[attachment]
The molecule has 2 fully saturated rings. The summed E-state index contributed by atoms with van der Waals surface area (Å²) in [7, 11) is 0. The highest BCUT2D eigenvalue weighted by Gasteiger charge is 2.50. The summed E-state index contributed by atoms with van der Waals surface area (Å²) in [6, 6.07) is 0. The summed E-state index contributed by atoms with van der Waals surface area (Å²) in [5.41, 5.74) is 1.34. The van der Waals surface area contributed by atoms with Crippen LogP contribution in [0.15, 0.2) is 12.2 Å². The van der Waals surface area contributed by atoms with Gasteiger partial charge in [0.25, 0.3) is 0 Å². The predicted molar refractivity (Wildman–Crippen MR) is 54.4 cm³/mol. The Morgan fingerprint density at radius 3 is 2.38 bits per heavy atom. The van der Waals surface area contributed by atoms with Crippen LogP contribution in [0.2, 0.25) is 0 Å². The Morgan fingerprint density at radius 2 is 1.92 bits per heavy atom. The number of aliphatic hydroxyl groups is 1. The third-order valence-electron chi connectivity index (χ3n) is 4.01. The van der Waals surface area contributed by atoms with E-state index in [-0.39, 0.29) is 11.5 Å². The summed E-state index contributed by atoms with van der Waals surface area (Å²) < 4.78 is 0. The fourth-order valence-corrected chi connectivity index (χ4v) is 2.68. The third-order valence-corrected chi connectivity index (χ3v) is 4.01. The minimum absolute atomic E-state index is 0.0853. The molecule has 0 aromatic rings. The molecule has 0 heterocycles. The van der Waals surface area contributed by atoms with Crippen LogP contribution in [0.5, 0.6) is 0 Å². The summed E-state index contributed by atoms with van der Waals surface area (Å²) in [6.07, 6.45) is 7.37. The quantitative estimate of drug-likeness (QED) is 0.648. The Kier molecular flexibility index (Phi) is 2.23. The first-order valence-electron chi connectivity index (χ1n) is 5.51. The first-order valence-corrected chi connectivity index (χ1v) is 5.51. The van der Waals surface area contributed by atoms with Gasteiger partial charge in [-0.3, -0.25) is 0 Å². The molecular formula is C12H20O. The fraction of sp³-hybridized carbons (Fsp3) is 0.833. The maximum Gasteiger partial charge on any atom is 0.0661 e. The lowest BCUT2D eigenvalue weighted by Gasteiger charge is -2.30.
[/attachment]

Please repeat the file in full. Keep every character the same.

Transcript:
The molecule has 2 fully saturated rings. The summed E-state index contributed by atoms with van der Waals surface area (Å²) in [7, 11) is 0. The highest BCUT2D eigenvalue weighted by Gasteiger charge is 2.50. The summed E-state index contributed by atoms with van der Waals surface area (Å²) in [6, 6.07) is 0. The summed E-state index contributed by atoms with van der Waals surface area (Å²) in [5.41, 5.74) is 1.34. The van der Waals surface area contributed by atoms with Crippen LogP contribution in [0.15, 0.2) is 12.2 Å². The van der Waals surface area contributed by atoms with Gasteiger partial charge in [0.25, 0.3) is 0 Å². The predicted molar refractivity (Wildman–Crippen MR) is 54.4 cm³/mol. The Morgan fingerprint density at radius 3 is 2.38 bits per heavy atom. The van der Waals surface area contributed by atoms with Crippen LogP contribution in [0.2, 0.25) is 0 Å². The Morgan fingerprint density at radius 2 is 1.92 bits per heavy atom. The number of aliphatic hydroxyl groups is 1. The third-order valence-electron chi connectivity index (χ3n) is 4.01. The van der Waals surface area contributed by atoms with E-state index in [-0.39, 0.29) is 11.5 Å². The summed E-state index contributed by atoms with van der Waals surface area (Å²) < 4.78 is 0. The fourth-order valence-corrected chi connectivity index (χ4v) is 2.68. The third-order valence-corrected chi connectivity index (χ3v) is 4.01. The minimum absolute atomic E-state index is 0.0853. The molecule has 0 aromatic rings. The molecule has 0 heterocycles. The van der Waals surface area contributed by atoms with Crippen LogP contribution in [0.5, 0.6) is 0 Å². The summed E-state index contributed by atoms with van der Waals surface area (Å²) in [6.07, 6.45) is 7.37. The quantitative estimate of drug-likeness (QED) is 0.648. The Kier molecular flexibility index (Phi) is 2.23. The first-order valence-electron chi connectivity index (χ1n) is 5.51. The first-order valence-corrected chi connectivity index (χ1v) is 5.51. The van der Waals surface area contributed by atoms with Gasteiger partial charge in [-0.3, -0.25) is 0 Å². The molecular formula is C12H20O. The fraction of sp³-hybridized carbons (Fsp3) is 0.833. The maximum Gasteiger partial charge on any atom is 0.0661 e. The lowest BCUT2D eigenvalue weighted by Gasteiger charge is -2.30.